Frank Krumm, Swiss Federal Institute for Forest, Snow, and Landscape Research, Birmensdorf, Switzerland

Biodiversity protection at the landscape level – comparing objectives, resource deployment and tools employed between forest enterprises across Europe.

Forests in Europe are the result of the legacy of past management. A multitude of management systems have emerged across Europe over time and with that a multitude of demands. Having a better understanding on the diversity of responses while facing similar situations and challenges is therefore of central interest. As forests have a multitude of functions, many different viewpoints and interest groups are touched by developments in forests, no matter if naturally driven or human induced.
In order to contribute to that aim the project oFOREST has inductively identified best available concepts and practice examples in the context of challenges in forest management. The selection of topics is based on key issues for a Central European perspective, many of which find correspondence or similarities also in other parts of Europe. This “Tour de Europe” presents various approaches to similar challenges and thus may serve as an input for developing, adjusting and broadening management toolboxes of forest managers. Specific attention is given to forest ownership and cultural history as they are highly diverse in Europe.
This synthesis of the oForest cases will establish opportunities not only for forest practice but also for policy makers. It helps identifying policy tools and management practices that can be assumed to be effective under similar or predicted environmental and social conditions. At the same time the comparison of cases helps identifying ineffective policy approaches due to other influences having stronger local impacts. The book will further provide a toolbox for silvicultural decision making in the European context and will reach a broad audience as it is tailored for the complete set of stakeholders.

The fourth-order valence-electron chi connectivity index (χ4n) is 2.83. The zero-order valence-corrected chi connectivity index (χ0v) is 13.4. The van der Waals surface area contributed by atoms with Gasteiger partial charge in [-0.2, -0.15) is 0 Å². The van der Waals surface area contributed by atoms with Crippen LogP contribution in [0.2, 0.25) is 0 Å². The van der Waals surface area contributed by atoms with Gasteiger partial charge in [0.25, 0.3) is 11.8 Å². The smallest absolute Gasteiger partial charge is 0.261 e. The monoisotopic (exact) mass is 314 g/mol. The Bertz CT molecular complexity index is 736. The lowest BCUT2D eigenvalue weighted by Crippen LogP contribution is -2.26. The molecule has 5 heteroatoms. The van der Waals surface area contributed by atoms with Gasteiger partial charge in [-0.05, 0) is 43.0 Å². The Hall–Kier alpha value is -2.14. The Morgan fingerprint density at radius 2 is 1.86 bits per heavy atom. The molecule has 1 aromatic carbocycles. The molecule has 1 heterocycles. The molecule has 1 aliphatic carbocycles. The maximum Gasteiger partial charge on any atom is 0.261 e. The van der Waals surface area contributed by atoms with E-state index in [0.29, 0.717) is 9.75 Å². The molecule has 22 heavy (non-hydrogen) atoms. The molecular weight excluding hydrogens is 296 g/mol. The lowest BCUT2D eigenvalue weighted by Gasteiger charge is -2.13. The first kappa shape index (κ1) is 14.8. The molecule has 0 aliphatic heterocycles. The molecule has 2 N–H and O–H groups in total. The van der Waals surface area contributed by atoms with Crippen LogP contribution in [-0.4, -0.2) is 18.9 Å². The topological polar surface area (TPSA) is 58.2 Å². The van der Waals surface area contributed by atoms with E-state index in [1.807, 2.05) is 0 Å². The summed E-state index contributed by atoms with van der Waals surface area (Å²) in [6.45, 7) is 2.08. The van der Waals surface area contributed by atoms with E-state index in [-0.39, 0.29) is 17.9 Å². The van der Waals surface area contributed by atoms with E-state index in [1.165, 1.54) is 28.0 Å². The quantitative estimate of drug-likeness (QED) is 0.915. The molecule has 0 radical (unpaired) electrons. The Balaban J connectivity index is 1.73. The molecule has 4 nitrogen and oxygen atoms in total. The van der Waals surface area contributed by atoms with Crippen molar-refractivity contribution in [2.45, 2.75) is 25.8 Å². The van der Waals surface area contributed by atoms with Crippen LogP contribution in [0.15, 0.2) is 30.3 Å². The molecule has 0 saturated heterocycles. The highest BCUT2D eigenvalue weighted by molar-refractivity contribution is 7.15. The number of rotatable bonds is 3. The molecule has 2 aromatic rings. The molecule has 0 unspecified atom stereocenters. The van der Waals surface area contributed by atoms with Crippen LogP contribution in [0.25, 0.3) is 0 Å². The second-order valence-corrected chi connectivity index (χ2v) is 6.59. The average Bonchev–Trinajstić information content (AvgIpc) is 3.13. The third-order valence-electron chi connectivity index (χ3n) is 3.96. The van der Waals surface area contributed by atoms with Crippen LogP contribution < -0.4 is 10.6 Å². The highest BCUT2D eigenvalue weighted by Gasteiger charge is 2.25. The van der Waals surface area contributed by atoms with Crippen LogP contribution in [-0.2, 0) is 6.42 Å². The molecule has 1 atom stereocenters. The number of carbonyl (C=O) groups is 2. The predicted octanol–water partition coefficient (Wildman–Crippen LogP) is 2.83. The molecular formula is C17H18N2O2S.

Klaus Pukall, Technical University of Munich, School of Management, Chair of Forest and Environmental Policy

Changes of mountain forest policies – results of a survey in the EUSALP region

The EU ARPAF-Project REDIAFOR, which was initiated by the task force “Multifunctional Forests and Sustainable Use of Timber” of the EUSALP (EU-Strategy for the Alpine Region), aims to promote cooperation in the Alpine forestry sector and initiate future dialogue as a path to overcome tensions arising from divergent interests. Central work package was an online survey of 624 forestry, natural hazards, nature protection and hunting actors (response rate nearly 30%) in all 50 EUSALP regions.
On the basis of a literature review and the expert knowledge of the project partners a list of 16 policy issues was developed which are relevant in the Alpine region. The respondents assessed the importance of these issues, the quality of the existing policy programs and policy change regarding these issues.
Overall, climate change mitigation and adaptation, disasters in forests, protection forest management und hunting are evaluated as the most important issues. Regarding differences between regions and countries no clear patterns could be observed. The main exception is Italy – the issues agroforestry, non-wood-forest products and increase of forest area are higher ranked than in the other countries.
The issues of large carnivore management, nature protection, hunting and recreation are characterized by influential interest groups and conflict. Especially in Germany and Austria the high influence of nature protection actors on these topics are mentioned – in this countries nature protection actors are also seen as very important also for ecomonic issues like the profitability of forest enterprises and the mobilization of timber for the wood industry.
The issues of climate change adaptation and mitigation are hampered by a lack of political will in the view of the respondents. Good practice examples like the Bavarian „mountain forest offensive“ or a regional network actor, which brings together communities, industry and forest owners to implement climate change mitigation measures in mountain forests could be used for policy learning across the EUSALP regions.